Monday, one day before Davis was scheduled to die, the state parole board
issued a 90-day stay of execution.
You and I have no idea how that must feel, either, but we can imagine. The
buried man gets a sip of air. The paralyzed man moves his toe.
And then back down into the coffin, back down into the tomb of your own
skin, back in line to die. Surely Davis' lawyers have explained to him the
1996 federal law, signed by President Clinton, that is throwing roadblocks
in his way. Designed to streamline capital cases, it prohibits the
introduction of exculpatory evidence once the state appeals process is
done. But just as surely Davis, if he is innocent, must wonder how he
could have presented evidence he didn't yet have. And he must wonder, too,
how there can be a time limit on truth -- especially when a human life is
at stake. How can you execute a man when there remain serious questions
about his guilt?
That's barbarism, not justice.
What's fascinating is that, though 67 % of those polled by Gallup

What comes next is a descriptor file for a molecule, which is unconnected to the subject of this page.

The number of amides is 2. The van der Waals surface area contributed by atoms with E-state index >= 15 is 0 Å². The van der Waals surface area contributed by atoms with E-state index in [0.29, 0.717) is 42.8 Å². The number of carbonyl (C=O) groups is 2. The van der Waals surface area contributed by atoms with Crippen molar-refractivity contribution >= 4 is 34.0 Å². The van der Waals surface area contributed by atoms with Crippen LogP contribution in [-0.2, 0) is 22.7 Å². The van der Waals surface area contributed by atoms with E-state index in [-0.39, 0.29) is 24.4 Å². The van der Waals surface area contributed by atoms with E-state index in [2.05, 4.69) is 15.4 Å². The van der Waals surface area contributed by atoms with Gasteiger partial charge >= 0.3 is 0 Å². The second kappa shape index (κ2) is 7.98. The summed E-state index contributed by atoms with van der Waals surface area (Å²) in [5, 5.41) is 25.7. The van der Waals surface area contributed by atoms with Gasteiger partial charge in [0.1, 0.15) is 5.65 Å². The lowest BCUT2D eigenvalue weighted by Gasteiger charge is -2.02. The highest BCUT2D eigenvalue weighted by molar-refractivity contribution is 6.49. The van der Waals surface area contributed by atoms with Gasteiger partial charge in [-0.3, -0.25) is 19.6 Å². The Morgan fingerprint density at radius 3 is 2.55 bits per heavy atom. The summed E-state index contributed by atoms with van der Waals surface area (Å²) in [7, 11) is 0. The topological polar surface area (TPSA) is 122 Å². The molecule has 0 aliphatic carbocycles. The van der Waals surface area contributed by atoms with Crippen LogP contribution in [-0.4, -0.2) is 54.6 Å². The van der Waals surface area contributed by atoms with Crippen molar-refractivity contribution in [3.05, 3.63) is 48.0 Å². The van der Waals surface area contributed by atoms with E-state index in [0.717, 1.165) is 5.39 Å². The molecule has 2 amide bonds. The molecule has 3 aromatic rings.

pollsters approve of capital punishment in murder cases (and 51 % say it's
not imposed often enough), 64 % admit it does not deter murder and 63 %
believe an innocent person has probably been executed since 2001. In other
words, the system doesn't work, we know it doesn't work, yet we want it to
continue -- and indeed, expand. What kind of madness is that? It's an
intellectual disconnect, a refusal to follow logic to its logical end.
It is, of course, easier to countenance that madness, ignore that refusal,
when the issue is abstract, when death row is distant, theoretical and
does not involve you.
But what must it feel like when it is not abstract, when it is you sitting
there in the cell watching the calendar move inexorably toward the day the
state will kill you for something you absolutely did not do? Is there a
suspension of belief? Do you tell yourself that surely people will come to
their senses any minute now? Does the air close on you like a coffin lid?
Does darkness sit on your chest like a weight?
You and I can only imagine. Some men have no need to try.
(source: Commentary, Leonard Pitts Jr., who won the Pulitzer Prize for
commentary in 2004; Dallas Morning News)